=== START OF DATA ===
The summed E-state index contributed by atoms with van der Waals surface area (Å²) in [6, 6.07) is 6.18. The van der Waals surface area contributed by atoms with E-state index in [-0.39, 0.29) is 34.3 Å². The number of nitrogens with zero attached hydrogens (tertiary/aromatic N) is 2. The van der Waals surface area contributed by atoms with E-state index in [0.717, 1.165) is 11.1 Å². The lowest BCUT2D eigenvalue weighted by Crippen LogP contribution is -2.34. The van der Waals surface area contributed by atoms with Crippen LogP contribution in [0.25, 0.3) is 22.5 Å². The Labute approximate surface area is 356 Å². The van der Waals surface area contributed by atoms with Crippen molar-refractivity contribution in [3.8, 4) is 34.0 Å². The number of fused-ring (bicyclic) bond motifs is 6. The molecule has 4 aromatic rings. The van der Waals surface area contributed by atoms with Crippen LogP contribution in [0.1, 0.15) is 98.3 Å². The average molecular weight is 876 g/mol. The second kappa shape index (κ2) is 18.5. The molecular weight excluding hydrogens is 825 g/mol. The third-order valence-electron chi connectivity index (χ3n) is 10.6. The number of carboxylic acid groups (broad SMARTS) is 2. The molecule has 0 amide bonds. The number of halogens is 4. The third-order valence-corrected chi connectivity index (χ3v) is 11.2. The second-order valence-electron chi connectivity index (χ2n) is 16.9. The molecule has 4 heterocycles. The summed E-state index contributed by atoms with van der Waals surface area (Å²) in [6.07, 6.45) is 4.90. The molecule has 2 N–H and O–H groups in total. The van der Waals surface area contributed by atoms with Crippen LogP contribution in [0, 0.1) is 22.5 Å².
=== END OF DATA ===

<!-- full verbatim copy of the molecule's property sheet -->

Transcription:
The summed E-state index contributed by atoms with van der Waals surface area (Å²) in [6, 6.07) is 6.18. The van der Waals surface area contributed by atoms with E-state index in [-0.39, 0.29) is 34.3 Å². The number of nitrogens with zero attached hydrogens (tertiary/aromatic N) is 2. The van der Waals surface area contributed by atoms with E-state index in [0.717, 1.165) is 11.1 Å². The lowest BCUT2D eigenvalue weighted by Crippen LogP contribution is -2.34. The van der Waals surface area contributed by atoms with Crippen LogP contribution in [0.25, 0.3) is 22.5 Å². The Labute approximate surface area is 356 Å². The van der Waals surface area contributed by atoms with Crippen molar-refractivity contribution in [3.8, 4) is 34.0 Å². The number of fused-ring (bicyclic) bond motifs is 6. The molecule has 4 aromatic rings. The van der Waals surface area contributed by atoms with Crippen LogP contribution in [0.1, 0.15) is 98.3 Å². The average molecular weight is 876 g/mol. The second kappa shape index (κ2) is 18.5. The molecular weight excluding hydrogens is 825 g/mol. The third-order valence-electron chi connectivity index (χ3n) is 10.6. The number of carboxylic acid groups (broad SMARTS) is 2. The molecule has 0 amide bonds. The number of halogens is 4. The third-order valence-corrected chi connectivity index (χ3v) is 11.2. The second-order valence-electron chi connectivity index (χ2n) is 16.9. The molecule has 4 heterocycles. The summed E-state index contributed by atoms with van der Waals surface area (Å²) in [6.07, 6.45) is 4.90. The molecule has 2 N–H and O–H groups in total. The van der Waals surface area contributed by atoms with Crippen LogP contribution in [0, 0.1) is 22.5 Å².